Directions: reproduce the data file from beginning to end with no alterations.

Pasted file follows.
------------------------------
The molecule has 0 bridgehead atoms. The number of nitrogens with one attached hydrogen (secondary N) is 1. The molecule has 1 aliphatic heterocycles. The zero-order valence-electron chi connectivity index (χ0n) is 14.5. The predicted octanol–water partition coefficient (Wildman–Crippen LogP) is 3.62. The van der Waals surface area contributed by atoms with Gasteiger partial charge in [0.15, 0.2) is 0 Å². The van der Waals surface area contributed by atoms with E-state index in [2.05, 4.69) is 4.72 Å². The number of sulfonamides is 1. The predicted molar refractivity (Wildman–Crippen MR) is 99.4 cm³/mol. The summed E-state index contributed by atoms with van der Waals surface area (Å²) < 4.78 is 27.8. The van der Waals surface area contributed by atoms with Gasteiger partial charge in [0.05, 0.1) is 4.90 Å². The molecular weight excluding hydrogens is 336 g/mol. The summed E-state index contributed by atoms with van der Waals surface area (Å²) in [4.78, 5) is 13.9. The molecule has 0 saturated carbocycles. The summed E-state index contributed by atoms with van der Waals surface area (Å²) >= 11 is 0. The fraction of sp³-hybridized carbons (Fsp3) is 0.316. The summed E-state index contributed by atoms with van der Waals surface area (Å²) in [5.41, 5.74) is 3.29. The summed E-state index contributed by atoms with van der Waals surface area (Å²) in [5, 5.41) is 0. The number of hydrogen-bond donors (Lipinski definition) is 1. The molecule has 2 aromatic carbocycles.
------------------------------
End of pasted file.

The molecule has 0 bridgehead atoms. The number of nitrogens with one attached hydrogen (secondary N) is 1. The molecule has 1 aliphatic heterocycles. The zero-order valence-electron chi connectivity index (χ0n) is 14.5. The predicted octanol–water partition coefficient (Wildman–Crippen LogP) is 3.62. The van der Waals surface area contributed by atoms with Gasteiger partial charge in [0.15, 0.2) is 0 Å². The van der Waals surface area contributed by atoms with E-state index in [2.05, 4.69) is 4.72 Å². The number of sulfonamides is 1. The predicted molar refractivity (Wildman–Crippen MR) is 99.4 cm³/mol. The summed E-state index contributed by atoms with van der Waals surface area (Å²) < 4.78 is 27.8. The van der Waals surface area contributed by atoms with Gasteiger partial charge in [0.05, 0.1) is 4.90 Å². The molecular weight excluding hydrogens is 336 g/mol. The summed E-state index contributed by atoms with van der Waals surface area (Å²) in [4.78, 5) is 13.9. The molecule has 0 saturated carbocycles. The summed E-state index contributed by atoms with van der Waals surface area (Å²) >= 11 is 0. The fraction of sp³-hybridized carbons (Fsp3) is 0.316. The summed E-state index contributed by atoms with van der Waals surface area (Å²) in [5.41, 5.74) is 3.29. The summed E-state index contributed by atoms with van der Waals surface area (Å²) in [5, 5.41) is 0. The number of hydrogen-bond donors (Lipinski definition) is 1. The molecule has 2 aromatic carbocycles.